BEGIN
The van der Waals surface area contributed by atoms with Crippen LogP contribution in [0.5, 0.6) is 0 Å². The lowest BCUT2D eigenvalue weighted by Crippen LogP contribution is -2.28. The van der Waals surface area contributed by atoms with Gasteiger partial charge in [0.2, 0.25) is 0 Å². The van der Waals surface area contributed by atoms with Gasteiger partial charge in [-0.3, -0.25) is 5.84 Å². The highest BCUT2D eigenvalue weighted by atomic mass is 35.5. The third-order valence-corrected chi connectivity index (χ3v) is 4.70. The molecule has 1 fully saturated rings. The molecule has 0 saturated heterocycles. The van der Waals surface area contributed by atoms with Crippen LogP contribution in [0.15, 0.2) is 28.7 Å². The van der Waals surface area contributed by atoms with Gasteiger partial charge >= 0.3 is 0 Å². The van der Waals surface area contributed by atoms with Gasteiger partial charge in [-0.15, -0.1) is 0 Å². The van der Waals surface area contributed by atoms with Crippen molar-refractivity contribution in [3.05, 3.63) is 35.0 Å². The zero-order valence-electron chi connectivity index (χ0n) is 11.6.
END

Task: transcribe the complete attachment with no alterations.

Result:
The van der Waals surface area contributed by atoms with Crippen LogP contribution in [0.5, 0.6) is 0 Å². The lowest BCUT2D eigenvalue weighted by Crippen LogP contribution is -2.28. The van der Waals surface area contributed by atoms with Gasteiger partial charge in [0.2, 0.25) is 0 Å². The van der Waals surface area contributed by atoms with Gasteiger partial charge in [-0.3, -0.25) is 5.84 Å². The highest BCUT2D eigenvalue weighted by atomic mass is 35.5. The third-order valence-corrected chi connectivity index (χ3v) is 4.70. The molecule has 1 fully saturated rings. The molecule has 0 saturated heterocycles. The van der Waals surface area contributed by atoms with Crippen LogP contribution in [0.15, 0.2) is 28.7 Å². The van der Waals surface area contributed by atoms with Gasteiger partial charge >= 0.3 is 0 Å². The van der Waals surface area contributed by atoms with Gasteiger partial charge in [-0.15, -0.1) is 0 Å². The van der Waals surface area contributed by atoms with Crippen molar-refractivity contribution in [3.05, 3.63) is 35.0 Å². The zero-order valence-electron chi connectivity index (χ0n) is 11.6.